Fission and Denison will be fine, analyst
After October's failed business combination of Fission Uranium (CVE:FCU) and Denison Mines (TSE:DML), an analyst for Raymond James maintains that the future for both companies is still good.
In an interview with MINING.com in October, David Sadowski explained why he likes the exploration program at Fission Uranium. He also sees a bright future for uranium.
"Supply and demand fundamentals are very compelling," says Sadowski.
"There are dozens of nuclear power plants that are being built around the world at this moment. It is the fastest pace of growth in the past 30 years led by China. We really haven't seen this growth since the mid-80s. "
MINING.com: It looks like Fission Uranium and Denison Uranium are not going to be doing a combination. What is the outlook for the companies going forward?
David Sadowski: I think the outlook for both companies is strong. On the one hand Fission, they have $10 million in cash [editor's note: cash on hand is corrected from figure cited in video]. They will be pushing forward with exploration and development of Patterson Lake South over the next 6-12 months, continuing exploration drilling in January. That's the main focus of Fission going foward. On the Denison side, they will be looking at releasing a maiden resource at the Gryphon Zone, which is part of the Wheeler River property in the next month or two, and then pushing forward with a PEA on the Wheeler River property in 2016.
MINING.com: Can you talk a little bit more about Fission's exploration program and why it is a good direction for them?
David Sadowski: Well Fission has got a phenomenal property, Patterson Lake South, which holds the Triple R deposit, 105 million pounds of uranium. We think there is a lot more left to find on that property. There are several hot zones, very compelling geophysics and alteration in drill core that we have seen. Out to the western part of the property—west of the Triple R deposit—there is a zone called R600 West, which has had several drill holes that look very interesting. There is probably 15-20 million pounds there already. It looks like it will continue to grow based upon the structure and alteration we have seen. Beyond that regionally, there are several areas of interest to the north on a parallel conductor called the one PLS conductor, and then to the south, to the forest lake area. A lot of really attractive geophysics and electromagnetics.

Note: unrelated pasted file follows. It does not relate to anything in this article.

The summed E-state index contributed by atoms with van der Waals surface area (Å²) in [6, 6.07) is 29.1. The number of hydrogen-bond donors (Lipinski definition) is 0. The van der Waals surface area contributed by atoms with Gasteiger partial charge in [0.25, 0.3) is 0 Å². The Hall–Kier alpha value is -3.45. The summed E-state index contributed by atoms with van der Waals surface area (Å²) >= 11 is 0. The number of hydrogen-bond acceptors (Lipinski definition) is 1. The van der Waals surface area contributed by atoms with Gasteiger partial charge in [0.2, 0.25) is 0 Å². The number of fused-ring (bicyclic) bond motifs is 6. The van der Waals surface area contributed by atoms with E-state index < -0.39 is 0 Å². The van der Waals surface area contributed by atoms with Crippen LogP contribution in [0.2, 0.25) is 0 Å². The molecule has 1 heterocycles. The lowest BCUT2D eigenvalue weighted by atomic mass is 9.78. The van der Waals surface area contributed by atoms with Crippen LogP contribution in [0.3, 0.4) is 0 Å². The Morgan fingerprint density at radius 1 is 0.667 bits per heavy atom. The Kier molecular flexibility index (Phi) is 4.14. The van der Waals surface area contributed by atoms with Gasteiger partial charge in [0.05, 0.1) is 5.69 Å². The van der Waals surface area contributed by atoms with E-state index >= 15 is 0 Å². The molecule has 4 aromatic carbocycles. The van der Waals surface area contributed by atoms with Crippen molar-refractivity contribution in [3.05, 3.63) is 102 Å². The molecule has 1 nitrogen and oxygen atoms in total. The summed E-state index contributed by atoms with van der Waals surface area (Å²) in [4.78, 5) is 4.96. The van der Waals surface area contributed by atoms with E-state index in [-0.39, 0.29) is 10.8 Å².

MINING.com: Why is the area an attractive area for uranium exploration?
David Sadowski: Well, the southwest Athabasca Basin is a very compelling. It straddles the edge of the basin. That is where Patterson Lake South is. So Fission has already discovered 105 million lbs. That is what they have delineated. And just up the road there is another 100 million lbs at Shea Creek. So it is an area that is known to host a lot of high grade uranium. Why is it interesting going forward? Well, there are a lot of indications in the geophysics, in the structure, in the radon, that suggest there is a lot more uranium to find on that property.
MINING.com: Obviously there is infrastructure around it as well.
David Sadowski: There is a road passing through the property, a highway that was built for the old Areva Cluff Lake Mine. Power is somewhat nearby. They would have to patch in to power to that property, but it is connected by an old weather road. That is key.
MINING.com: What is the outlook for uranium?
David Sadowski: Uranium is in a trouble spot at the moment, $38 lb in the spot market. Historically that would be considered a low price. But going forward we think the future is bright, especially in the long term. Supply and demand fundamentals are very compelling. We've got growth we haven't seen since the mid-80s led by China without the commensurate growth in the supply side. So just in a few years from now—four to five years from now—we expect a shortfall to emerge in this space and leading up to that we expect prices to go higher.
MINING.com: What is the state of nuclear power plant build outs and how important are they to driving uranium demand?
David Sadowski: There are dozens of nuclear power plants that are being built around the world at this moment. It is the fastest pace of growth in the past 30 years led by China. We really haven't seen this growth since the mid-80s. The outlook on the demand side is very strong. We also have the Japanese fleet coming back online. We have just had the second reactor start there so that is critical as well.